I backed into personal finance the way a lot of people these days do — by virtue of being woefully uneducated on the subject and as a result, doing a whole lot of things wrong.
At the age of 35, with zero savings and over $40,000 of credit card debt hanging over my head, I finally admitted to myself that this was not working, and I needed to make a big change.
My partner and I shuttered our small business, which wasn’t paying for our expenses, and made digging out of the debt hole a top priority. We were lucky in our timing: the employment market was on an upswing, and we were both able to get better-paying jobs within a few months.
Our combined incomes broke into six figures, and with some modest changes to our spending habits, we were able to save 40% of our take-home pay and eliminate our $40K debt in less than two years.
With the debt rapidly dwindling, I stopped avoiding money and started actively trying to learn about it. I read various money-management books and some of the first personal finance blogs on the web. My job happened to be at an investment brokerage, which meant that I was surrounded by finance pretty much around the clock. I graduated from grappling with credit card debt to wrangling stock market investments and mortgages.
In June of 2008 I started Pocketmint. By that point I had been debt-free for well over a year, with a good salary, my first house, and a growing pile of savings. I thought I finally had it together, and I wanted to help other people avoid the mistakes I’d made.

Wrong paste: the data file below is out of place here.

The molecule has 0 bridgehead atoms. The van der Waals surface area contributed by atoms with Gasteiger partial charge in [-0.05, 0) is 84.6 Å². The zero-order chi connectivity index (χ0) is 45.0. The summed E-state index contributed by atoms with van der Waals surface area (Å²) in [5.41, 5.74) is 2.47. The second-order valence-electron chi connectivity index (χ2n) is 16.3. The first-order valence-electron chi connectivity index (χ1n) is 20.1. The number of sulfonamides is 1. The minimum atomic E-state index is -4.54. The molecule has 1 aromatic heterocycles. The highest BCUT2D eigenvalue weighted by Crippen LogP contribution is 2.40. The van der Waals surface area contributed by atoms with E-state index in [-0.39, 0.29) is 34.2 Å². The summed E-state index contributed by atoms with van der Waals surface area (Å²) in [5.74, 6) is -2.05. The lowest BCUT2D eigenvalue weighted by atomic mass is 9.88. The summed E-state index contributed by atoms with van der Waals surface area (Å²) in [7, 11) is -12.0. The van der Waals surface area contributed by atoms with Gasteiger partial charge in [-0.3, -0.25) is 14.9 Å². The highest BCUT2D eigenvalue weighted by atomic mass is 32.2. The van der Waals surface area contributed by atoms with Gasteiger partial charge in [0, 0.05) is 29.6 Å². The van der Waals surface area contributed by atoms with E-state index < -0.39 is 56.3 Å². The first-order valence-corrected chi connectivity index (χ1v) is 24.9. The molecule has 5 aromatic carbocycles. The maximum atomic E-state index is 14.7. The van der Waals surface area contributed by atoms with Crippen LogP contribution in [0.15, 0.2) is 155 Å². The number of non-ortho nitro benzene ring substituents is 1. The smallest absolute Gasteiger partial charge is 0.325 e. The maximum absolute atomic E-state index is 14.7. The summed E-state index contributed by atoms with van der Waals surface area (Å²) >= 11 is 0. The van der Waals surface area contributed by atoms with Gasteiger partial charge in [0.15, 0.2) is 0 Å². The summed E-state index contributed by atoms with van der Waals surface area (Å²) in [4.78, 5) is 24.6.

Then, just four months later, the financial crash: lost jobs, slashed salaries, plunging house values, and investments in freefall.
When I picked up Pocketmint again in October of 2011, our lives were wildly different. More importantly, I was different. I’d fallen in love with the science of behavioral economics and the psychology of happiness, and in the process my goals and priorities had shifted.
Here’s what I wrote then:
Over two decades of adulthood I’ve collected a heaping pile of personal, empirical evidence that the world does not operate, economically speaking, in the ways we have been told it does (‘we’ meaning roughly ‘middle-class Americans of my generation and beyond’).
So I’ve been chasing a greater understanding, studying not just economics but also history and psychology and sociology. I’ve found it fascinating, and that reading has often been the impetus for practical changes … I hope that I can both provide a window into ‘what’s really going on here’ and tie that understanding back to the question of ‘yes, but how do I get through the week?’.
Two things haven’t changed: my love for storytelling and my passion for sharing what I’ve learned.
So my mission with Pocketmint now is to synthesize these hundreds of disparate influences into a series of clear, simple, practical things that we can do to improve our lives — not just financially, but also emotionally. And I say ‘we’ deliberately, because I too am constantly learning and changing.
Please don’t hesitate to contribute to the conversation — leave a comment, or write me at firstname.lastname@example.org. And thank you for reading!